Just posting some more pictures of the build. The following pics show the Lower Torsion Box assembly. I also show how I attached the ends to the Torsion Box. I decided to bolt them on for now. I will likely glue and bolt them on later.The Torsion Box was just assembled with wood glue and staples. Let me know if you have any questions in the comments.


I took these pictures some time ago, but just now posting. These are basically the construction of the X axis assembly along with some of the bearing blocks.

Lots on the forum are tapping the mdf and using screws, I decided to go with Conformant Screws. I’ve used these on other projects involving MDF and the work really well. You just need to make sure you drill the holes straight. has a great starter set. I’d recommend that for this project or any other involving MDF boxes.

CNC Part 2

It’s been a busy weekend and I got quite a bit of work done on the machine. I completed the lower torsion box as well as completed the adjustment blocks.

I’ll be posting a bill of materials, but for those that are interested I started this project with a 4×8 sheet of 1/2 MDF from local Menards as well as 4×8 sheet of 3/4 MDF (about $35 total). After cutting the parts, I have plenty left over for testing the machine. As others have suggested on the CNC Zone, I made the adjustment blocks out of cutting board material.

I found a great deal on scrap material from The Cutting Board Factory’s Specials Page. This was a great site and they delivered exactly what I needed with lots to spare for about $20.

Cutting the MDF was pretty easy. Just took my time and carefuly cut all of the pieces in the plan with a table saw. Having a table saw makes this a pretty quick process, but the great thing about this plan is it can easily be done with a few clamps, good straight edge, and a circular saw.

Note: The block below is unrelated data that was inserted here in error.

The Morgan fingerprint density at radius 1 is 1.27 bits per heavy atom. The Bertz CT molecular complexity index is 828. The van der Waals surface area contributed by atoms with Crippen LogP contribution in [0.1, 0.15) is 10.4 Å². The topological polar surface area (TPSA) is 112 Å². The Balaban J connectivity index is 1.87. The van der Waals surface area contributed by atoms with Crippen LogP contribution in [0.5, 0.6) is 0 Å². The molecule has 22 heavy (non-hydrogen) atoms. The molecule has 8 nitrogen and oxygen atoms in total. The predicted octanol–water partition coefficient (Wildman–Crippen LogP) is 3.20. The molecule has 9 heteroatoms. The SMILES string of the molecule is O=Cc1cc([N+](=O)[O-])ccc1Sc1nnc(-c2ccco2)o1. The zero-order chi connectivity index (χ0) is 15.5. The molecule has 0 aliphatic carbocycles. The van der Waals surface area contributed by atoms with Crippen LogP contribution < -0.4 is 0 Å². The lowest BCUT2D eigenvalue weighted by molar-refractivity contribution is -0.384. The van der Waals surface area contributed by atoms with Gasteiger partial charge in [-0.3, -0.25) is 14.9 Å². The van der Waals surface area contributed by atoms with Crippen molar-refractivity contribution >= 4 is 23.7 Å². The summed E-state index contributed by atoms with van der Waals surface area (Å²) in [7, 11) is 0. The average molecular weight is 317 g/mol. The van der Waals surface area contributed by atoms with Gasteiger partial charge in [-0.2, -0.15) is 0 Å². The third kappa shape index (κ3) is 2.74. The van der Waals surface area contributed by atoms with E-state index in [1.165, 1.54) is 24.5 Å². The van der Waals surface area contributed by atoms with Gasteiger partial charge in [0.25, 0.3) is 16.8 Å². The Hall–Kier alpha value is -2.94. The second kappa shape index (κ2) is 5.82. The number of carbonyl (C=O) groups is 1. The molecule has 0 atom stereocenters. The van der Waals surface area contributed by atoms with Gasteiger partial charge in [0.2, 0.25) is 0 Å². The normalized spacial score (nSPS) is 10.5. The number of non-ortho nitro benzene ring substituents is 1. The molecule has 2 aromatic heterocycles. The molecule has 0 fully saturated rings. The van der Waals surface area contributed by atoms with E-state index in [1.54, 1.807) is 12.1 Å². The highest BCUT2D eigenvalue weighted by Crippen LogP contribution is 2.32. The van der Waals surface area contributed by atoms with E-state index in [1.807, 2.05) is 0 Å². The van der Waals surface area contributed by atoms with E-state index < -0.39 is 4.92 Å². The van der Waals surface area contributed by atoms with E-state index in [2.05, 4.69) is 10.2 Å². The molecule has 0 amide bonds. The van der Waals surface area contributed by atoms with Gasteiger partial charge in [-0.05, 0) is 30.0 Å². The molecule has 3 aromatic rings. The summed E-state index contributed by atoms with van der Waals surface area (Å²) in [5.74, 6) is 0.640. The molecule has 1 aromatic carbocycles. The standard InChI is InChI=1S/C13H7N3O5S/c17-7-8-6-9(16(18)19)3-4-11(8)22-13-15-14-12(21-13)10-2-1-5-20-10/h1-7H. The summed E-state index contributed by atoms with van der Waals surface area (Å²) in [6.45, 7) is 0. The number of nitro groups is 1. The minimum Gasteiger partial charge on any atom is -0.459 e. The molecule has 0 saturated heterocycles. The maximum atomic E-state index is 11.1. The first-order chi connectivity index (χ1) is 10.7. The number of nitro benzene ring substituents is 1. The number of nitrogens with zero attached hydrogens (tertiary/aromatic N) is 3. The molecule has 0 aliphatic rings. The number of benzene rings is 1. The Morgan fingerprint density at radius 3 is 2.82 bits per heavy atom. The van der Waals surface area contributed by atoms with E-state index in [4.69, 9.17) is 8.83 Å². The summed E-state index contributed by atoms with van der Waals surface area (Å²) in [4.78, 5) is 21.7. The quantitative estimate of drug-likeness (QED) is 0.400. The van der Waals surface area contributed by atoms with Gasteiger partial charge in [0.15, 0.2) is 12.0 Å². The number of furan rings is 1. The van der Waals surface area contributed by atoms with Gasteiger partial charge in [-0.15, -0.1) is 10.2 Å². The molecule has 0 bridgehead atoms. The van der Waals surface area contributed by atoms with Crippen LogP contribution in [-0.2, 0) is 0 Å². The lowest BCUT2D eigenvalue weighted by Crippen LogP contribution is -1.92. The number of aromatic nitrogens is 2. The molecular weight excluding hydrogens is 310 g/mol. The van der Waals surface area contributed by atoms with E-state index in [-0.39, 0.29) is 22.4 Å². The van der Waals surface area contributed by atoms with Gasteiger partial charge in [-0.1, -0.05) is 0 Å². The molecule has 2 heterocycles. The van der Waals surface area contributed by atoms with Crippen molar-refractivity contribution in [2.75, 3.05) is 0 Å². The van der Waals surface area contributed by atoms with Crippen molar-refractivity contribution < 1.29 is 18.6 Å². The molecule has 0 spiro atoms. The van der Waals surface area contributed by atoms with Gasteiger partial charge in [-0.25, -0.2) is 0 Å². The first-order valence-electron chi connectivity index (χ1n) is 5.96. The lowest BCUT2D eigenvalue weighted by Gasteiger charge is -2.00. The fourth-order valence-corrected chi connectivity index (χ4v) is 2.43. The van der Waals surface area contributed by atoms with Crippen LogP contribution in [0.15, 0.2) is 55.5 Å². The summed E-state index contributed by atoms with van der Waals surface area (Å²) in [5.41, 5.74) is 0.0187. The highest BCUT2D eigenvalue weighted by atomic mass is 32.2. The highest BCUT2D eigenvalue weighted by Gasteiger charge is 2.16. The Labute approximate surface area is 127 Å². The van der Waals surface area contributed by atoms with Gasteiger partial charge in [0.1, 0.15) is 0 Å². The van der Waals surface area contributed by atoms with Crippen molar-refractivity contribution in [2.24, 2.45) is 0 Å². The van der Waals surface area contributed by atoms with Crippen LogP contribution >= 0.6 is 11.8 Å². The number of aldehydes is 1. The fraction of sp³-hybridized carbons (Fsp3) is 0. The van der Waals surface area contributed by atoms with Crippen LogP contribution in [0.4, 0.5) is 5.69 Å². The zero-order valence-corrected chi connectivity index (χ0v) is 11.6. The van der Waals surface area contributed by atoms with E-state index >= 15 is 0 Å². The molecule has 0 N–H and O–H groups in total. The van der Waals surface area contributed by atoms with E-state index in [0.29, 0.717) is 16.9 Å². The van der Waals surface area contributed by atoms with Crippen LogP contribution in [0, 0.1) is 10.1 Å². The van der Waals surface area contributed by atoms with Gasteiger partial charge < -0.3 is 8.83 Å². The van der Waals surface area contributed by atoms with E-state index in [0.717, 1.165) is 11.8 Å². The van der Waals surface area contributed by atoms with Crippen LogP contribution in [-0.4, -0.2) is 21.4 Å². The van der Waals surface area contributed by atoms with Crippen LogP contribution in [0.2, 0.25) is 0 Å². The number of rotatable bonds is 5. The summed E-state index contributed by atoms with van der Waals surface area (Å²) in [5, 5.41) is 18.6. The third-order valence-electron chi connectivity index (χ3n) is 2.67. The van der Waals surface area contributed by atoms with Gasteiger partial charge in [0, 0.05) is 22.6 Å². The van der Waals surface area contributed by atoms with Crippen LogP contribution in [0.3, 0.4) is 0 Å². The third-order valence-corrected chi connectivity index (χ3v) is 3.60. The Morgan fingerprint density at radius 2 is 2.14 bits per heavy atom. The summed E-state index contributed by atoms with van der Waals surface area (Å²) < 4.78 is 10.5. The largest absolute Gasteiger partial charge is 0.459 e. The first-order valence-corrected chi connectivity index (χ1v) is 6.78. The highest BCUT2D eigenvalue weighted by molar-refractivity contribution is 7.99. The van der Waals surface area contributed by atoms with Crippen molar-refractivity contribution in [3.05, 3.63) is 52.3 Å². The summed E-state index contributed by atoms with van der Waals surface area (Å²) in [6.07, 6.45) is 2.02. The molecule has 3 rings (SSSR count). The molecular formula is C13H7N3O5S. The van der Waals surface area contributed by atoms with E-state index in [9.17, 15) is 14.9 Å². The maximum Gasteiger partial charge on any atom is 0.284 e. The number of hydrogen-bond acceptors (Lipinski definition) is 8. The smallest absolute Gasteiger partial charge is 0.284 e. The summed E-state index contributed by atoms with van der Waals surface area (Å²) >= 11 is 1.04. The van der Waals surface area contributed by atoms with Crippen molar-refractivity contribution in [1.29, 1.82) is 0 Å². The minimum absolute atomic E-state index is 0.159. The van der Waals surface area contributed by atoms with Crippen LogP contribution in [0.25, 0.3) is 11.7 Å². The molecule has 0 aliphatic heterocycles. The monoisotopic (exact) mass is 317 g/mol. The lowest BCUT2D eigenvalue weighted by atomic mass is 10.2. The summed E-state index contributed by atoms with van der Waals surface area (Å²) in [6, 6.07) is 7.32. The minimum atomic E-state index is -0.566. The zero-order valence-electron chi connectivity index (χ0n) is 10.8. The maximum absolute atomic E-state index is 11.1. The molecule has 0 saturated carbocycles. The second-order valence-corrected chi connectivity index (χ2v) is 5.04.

I also cut the HDPE (Cutting board) material on the table saw as well. To make the Adjustment blocks I carefully measured, marked, and center punched all of the holes. In retrospect this was wasted work as eventually I just went to my Dad’s house and used his Drill Press. Having a drill press makes this really easy as you can setup the fence so that you can just slide the part in and drill all the repetitive holes quickly. If you don’t have access to a drill press, I suggest you carefully measure and center punch the holes so you drill doesn’t wander much.

According to the plans I tapped all of the Adjustment holes with a tap and die set that I bought at the local Harbor Freight. This was a really inexpensive kit and it has paid for itself the very first use. I was able to buy all the bolts and nuts at my local Menards, but also considered buying them at Bolt Depot.

Please check back often as I’ll be posting more pictures and things I’ve learned along the way.

CNC Router Part 1

I’ve been studying this for quite some time, but I’ve finally decided to build my own CNC Router. It combines many of my hobbies; Woodworking, Computers, and Electronics. It is by far the geekiest thing that I have ever done.

My thanks go to all the kind folks at The CNC Zone. I’ve been lurking there for months now, and information there has given me the confidence to go forward. I’ll be building the JGRO machine.